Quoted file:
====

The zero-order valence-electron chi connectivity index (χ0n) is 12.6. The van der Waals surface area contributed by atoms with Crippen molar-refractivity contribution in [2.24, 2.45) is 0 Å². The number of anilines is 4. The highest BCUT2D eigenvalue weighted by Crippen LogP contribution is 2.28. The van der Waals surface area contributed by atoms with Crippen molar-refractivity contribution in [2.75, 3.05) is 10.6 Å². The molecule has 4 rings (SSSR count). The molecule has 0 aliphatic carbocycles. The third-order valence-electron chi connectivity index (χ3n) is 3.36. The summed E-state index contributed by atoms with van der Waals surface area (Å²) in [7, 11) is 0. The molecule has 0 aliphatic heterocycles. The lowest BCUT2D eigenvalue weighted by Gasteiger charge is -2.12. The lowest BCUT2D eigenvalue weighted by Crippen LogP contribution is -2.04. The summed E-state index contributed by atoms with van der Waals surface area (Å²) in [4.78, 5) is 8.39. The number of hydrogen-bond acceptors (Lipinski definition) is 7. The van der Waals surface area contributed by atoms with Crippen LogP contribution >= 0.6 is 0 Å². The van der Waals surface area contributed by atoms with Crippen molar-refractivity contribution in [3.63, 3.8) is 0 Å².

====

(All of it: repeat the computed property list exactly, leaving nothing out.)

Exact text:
The zero-order valence-electron chi connectivity index (χ0n) is 12.6. The van der Waals surface area contributed by atoms with Crippen molar-refractivity contribution in [2.24, 2.45) is 0 Å². The number of anilines is 4. The highest BCUT2D eigenvalue weighted by Crippen LogP contribution is 2.28. The van der Waals surface area contributed by atoms with Crippen molar-refractivity contribution in [2.75, 3.05) is 10.6 Å². The molecule has 4 rings (SSSR count). The molecule has 0 aliphatic carbocycles. The third-order valence-electron chi connectivity index (χ3n) is 3.36. The summed E-state index contributed by atoms with van der Waals surface area (Å²) in [7, 11) is 0. The molecule has 0 aliphatic heterocycles. The lowest BCUT2D eigenvalue weighted by Gasteiger charge is -2.12. The lowest BCUT2D eigenvalue weighted by Crippen LogP contribution is -2.04. The summed E-state index contributed by atoms with van der Waals surface area (Å²) in [4.78, 5) is 8.39. The number of hydrogen-bond acceptors (Lipinski definition) is 7. The van der Waals surface area contributed by atoms with Crippen LogP contribution >= 0.6 is 0 Å². The van der Waals surface area contributed by atoms with Crippen molar-refractivity contribution in [3.63, 3.8) is 0 Å².